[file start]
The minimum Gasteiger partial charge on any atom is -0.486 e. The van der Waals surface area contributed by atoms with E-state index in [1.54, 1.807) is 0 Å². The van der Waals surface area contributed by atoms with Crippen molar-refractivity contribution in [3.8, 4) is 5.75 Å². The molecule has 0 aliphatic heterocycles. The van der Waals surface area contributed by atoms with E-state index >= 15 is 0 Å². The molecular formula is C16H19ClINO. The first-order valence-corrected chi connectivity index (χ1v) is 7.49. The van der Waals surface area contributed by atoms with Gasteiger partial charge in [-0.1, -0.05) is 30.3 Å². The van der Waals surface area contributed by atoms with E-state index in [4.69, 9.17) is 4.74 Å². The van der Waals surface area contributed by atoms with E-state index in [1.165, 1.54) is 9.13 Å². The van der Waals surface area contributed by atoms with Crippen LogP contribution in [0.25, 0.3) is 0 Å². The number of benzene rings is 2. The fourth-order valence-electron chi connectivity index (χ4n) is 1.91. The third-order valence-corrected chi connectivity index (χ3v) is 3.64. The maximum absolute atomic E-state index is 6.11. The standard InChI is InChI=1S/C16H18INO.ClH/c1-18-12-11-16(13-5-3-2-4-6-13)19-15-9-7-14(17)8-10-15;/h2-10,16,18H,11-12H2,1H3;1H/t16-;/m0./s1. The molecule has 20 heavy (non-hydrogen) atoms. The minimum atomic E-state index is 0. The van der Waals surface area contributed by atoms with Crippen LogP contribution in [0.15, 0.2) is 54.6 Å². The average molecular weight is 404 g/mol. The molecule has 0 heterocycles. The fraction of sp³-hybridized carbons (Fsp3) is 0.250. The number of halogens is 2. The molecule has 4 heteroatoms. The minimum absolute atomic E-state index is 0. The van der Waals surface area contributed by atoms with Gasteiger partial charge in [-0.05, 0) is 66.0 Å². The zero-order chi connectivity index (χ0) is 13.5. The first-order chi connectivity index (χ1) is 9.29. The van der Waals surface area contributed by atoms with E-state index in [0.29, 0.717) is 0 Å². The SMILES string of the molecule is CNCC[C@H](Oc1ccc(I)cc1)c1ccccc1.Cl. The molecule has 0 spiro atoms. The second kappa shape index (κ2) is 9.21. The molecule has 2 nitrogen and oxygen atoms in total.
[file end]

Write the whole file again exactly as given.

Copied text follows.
The minimum Gasteiger partial charge on any atom is -0.486 e. The van der Waals surface area contributed by atoms with E-state index in [1.54, 1.807) is 0 Å². The van der Waals surface area contributed by atoms with Crippen molar-refractivity contribution in [3.8, 4) is 5.75 Å². The molecule has 0 aliphatic heterocycles. The van der Waals surface area contributed by atoms with E-state index >= 15 is 0 Å². The molecular formula is C16H19ClINO. The first-order valence-corrected chi connectivity index (χ1v) is 7.49. The van der Waals surface area contributed by atoms with Gasteiger partial charge in [-0.1, -0.05) is 30.3 Å². The van der Waals surface area contributed by atoms with E-state index in [4.69, 9.17) is 4.74 Å². The van der Waals surface area contributed by atoms with E-state index in [1.165, 1.54) is 9.13 Å². The van der Waals surface area contributed by atoms with Crippen LogP contribution in [0.25, 0.3) is 0 Å². The number of benzene rings is 2. The fourth-order valence-electron chi connectivity index (χ4n) is 1.91. The third-order valence-corrected chi connectivity index (χ3v) is 3.64. The maximum absolute atomic E-state index is 6.11. The standard InChI is InChI=1S/C16H18INO.ClH/c1-18-12-11-16(13-5-3-2-4-6-13)19-15-9-7-14(17)8-10-15;/h2-10,16,18H,11-12H2,1H3;1H/t16-;/m0./s1. The molecule has 20 heavy (non-hydrogen) atoms. The minimum atomic E-state index is 0. The van der Waals surface area contributed by atoms with Crippen LogP contribution in [0.15, 0.2) is 54.6 Å². The average molecular weight is 404 g/mol. The molecule has 0 heterocycles. The fraction of sp³-hybridized carbons (Fsp3) is 0.250. The number of halogens is 2. The molecule has 4 heteroatoms. The minimum absolute atomic E-state index is 0. The van der Waals surface area contributed by atoms with Gasteiger partial charge in [-0.05, 0) is 66.0 Å². The zero-order chi connectivity index (χ0) is 13.5. The first-order chi connectivity index (χ1) is 9.29. The van der Waals surface area contributed by atoms with E-state index in [0.29, 0.717) is 0 Å². The SMILES string of the molecule is CNCC[C@H](Oc1ccc(I)cc1)c1ccccc1.Cl. The molecule has 0 spiro atoms. The second kappa shape index (κ2) is 9.21. The molecule has 2 nitrogen and oxygen atoms in total.